Dairygold has reduced its milk price by 6.0c/L to 46.0c/L for February milk supplies, based on standard constituents of 3.3pc protein and 3.6pc butterfat, inclusive of sustainability and quality bonuses and VAT.
It’s the second month in a row Dairygold has cut its milk price by 6c/L and follows Kerry Group and Lakeland Dairies, both of whom cut their milk price for February milk by 6c/L earlier this week.
In a statement, it said dairy market prices have continued to weaken due to increased global milk supplies and reduced demand driven by inflationary pressures.
“The outlook for market returns is still uncertain but Dairygold will continue to maximise the returns from dairy ingredients to pay milk suppliers.”
The February early calving bonus of 2.10c/L including VAT will be paid on milk supplied in February in accordance with milk quality criteria.
Milk supplied in February that qualifies for the early calving bonus will have a quoted milk price of 48.10c/L.
The February milk price equates to an average farm gate milk price of 55.0c/L, based on average February milk solids.
The quoted milk price for February based on EU standard constituents of 3.4pc protein and 4.2pc butterfat is 50.2c/L.Similarly, Kerry Group cut its base milk price by a further 6c/L for February supplies, to 44c/L (VAT included) at 3.30pc protein and 3.60pc fat.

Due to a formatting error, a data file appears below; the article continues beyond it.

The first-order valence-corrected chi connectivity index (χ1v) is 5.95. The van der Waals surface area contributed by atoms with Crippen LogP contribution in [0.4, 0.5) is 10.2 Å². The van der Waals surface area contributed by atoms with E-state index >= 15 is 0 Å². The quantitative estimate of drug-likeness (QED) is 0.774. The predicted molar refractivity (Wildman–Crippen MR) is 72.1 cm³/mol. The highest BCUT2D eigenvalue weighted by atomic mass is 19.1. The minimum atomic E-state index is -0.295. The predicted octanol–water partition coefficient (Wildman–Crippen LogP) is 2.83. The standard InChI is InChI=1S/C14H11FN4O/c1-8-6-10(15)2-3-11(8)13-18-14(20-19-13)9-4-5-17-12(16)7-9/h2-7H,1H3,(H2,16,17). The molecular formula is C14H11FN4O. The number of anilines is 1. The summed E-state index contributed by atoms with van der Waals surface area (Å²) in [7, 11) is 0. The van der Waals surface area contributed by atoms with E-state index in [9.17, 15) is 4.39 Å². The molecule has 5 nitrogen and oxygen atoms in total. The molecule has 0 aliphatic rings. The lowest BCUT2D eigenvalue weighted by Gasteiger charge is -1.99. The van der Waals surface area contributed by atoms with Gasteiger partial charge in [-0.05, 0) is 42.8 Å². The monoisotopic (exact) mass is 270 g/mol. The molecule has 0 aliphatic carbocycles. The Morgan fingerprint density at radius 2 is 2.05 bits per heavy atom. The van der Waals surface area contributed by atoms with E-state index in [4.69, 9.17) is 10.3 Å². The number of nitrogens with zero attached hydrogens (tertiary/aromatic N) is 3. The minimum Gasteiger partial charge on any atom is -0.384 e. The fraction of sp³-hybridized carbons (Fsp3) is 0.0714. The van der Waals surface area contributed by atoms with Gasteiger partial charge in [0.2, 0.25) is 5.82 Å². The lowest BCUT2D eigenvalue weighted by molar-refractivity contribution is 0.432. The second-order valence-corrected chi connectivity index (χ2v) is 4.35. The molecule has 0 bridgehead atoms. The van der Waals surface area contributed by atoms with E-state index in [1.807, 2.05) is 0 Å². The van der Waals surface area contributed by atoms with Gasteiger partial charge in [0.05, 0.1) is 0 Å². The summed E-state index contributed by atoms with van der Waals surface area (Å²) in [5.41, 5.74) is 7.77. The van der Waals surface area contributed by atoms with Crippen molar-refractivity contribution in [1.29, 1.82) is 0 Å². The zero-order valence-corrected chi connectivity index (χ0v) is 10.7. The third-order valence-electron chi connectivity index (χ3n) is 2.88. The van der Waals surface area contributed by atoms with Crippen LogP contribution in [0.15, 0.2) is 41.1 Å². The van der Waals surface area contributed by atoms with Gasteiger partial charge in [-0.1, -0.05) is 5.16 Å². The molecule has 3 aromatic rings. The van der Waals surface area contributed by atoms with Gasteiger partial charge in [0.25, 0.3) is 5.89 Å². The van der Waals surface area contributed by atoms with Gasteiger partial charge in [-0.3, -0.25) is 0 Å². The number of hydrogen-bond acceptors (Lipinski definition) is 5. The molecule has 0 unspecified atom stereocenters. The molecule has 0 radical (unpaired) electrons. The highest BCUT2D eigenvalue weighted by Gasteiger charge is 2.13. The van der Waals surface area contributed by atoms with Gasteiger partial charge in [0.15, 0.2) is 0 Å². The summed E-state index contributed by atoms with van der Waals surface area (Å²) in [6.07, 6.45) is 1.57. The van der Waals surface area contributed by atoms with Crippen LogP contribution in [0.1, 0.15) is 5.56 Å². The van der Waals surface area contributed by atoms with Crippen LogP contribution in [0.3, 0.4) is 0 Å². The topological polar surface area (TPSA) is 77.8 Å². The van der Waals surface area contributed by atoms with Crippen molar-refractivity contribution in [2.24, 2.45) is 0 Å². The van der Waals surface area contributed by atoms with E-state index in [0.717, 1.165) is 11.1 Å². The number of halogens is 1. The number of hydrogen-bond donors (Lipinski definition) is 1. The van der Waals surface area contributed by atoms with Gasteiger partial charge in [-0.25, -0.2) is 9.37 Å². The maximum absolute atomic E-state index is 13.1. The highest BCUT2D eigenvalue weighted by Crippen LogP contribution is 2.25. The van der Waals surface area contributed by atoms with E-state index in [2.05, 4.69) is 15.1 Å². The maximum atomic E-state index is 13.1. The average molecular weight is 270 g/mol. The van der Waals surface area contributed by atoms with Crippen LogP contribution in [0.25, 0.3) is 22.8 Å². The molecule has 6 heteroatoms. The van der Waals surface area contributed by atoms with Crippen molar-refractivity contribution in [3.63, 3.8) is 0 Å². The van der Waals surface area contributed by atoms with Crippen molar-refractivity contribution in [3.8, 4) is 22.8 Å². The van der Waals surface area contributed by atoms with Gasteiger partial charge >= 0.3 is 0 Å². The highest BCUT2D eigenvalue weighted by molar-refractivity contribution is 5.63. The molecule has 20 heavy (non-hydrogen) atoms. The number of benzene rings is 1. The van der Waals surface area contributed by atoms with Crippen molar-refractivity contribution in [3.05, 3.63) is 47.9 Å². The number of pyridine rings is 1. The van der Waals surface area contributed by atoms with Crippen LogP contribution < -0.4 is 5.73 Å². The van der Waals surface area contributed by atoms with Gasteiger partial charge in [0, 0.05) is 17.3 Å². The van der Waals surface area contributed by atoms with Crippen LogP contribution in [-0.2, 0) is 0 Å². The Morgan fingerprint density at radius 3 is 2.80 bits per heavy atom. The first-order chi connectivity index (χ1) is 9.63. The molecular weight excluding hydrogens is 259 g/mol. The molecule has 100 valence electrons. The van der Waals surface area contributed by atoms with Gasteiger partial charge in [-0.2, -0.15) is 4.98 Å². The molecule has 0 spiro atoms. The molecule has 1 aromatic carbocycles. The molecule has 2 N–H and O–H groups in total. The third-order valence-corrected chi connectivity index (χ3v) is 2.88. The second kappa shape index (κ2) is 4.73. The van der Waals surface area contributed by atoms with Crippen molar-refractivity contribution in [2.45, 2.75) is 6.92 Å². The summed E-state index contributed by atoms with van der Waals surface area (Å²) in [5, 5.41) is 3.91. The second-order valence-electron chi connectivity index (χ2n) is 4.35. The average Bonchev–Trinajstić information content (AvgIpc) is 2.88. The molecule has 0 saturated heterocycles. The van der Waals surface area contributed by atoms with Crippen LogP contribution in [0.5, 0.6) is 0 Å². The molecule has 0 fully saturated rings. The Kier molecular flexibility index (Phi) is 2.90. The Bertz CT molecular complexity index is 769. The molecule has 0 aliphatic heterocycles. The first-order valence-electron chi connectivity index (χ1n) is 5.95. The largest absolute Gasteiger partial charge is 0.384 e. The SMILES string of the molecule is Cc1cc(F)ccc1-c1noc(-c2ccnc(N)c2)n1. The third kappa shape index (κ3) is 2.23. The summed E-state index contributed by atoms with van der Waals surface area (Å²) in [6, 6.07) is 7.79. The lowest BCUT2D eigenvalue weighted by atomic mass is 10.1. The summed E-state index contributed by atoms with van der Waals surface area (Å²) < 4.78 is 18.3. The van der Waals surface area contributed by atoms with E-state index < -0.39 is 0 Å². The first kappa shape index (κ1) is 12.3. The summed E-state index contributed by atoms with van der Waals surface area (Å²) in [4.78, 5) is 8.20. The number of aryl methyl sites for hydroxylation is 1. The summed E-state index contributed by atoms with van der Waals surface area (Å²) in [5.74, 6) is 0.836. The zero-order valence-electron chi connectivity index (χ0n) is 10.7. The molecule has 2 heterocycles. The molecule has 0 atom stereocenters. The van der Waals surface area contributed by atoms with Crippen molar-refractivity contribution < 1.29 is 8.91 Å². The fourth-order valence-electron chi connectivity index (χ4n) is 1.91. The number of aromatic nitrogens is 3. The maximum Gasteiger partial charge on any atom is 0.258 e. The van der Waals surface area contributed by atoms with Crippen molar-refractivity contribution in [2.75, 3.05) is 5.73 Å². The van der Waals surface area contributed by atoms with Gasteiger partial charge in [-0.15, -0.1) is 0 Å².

On Monday, Lakeland Dairies also cut its milk price for February milk by 6c/L citing that "weaker dairy market conditions” are continuing to have a serious effect on market returns.
This is the second 6c/L cut Lakeland Dairies has announced this year and in a statement it said that “overall outcomes remain unpredictable and there is continuing variability which will remain a feature of global markets for the immediate period ahead”.
Last week, dairy prices disappointed at a Global Dairy Trade (GDT) auction, with returns down just under 1pc, while Ornua has indicated its February returns imply an indicative return of 45.0c/L, VAT inclusive (down from 49.1c/L in January).
Ornua said the decrease is due to continued weaker returns across the product mix.
At the GDT auction, whole milk powder prices were largely flat and described as ‘wrong footing’ futures market expectations of a circa 2pc lift.
Prices for most other products eased (including a 10pc dip in cheese prices), taking the overall GDT index circa 0.7pc lower.
According to Nat Keall, Economist with New Zealand bank ASB, in Europe milk production continues its tentative improvements, albeit off a low base.
"Supply isn't surging but looks set to outpace demand for a while yet," he said.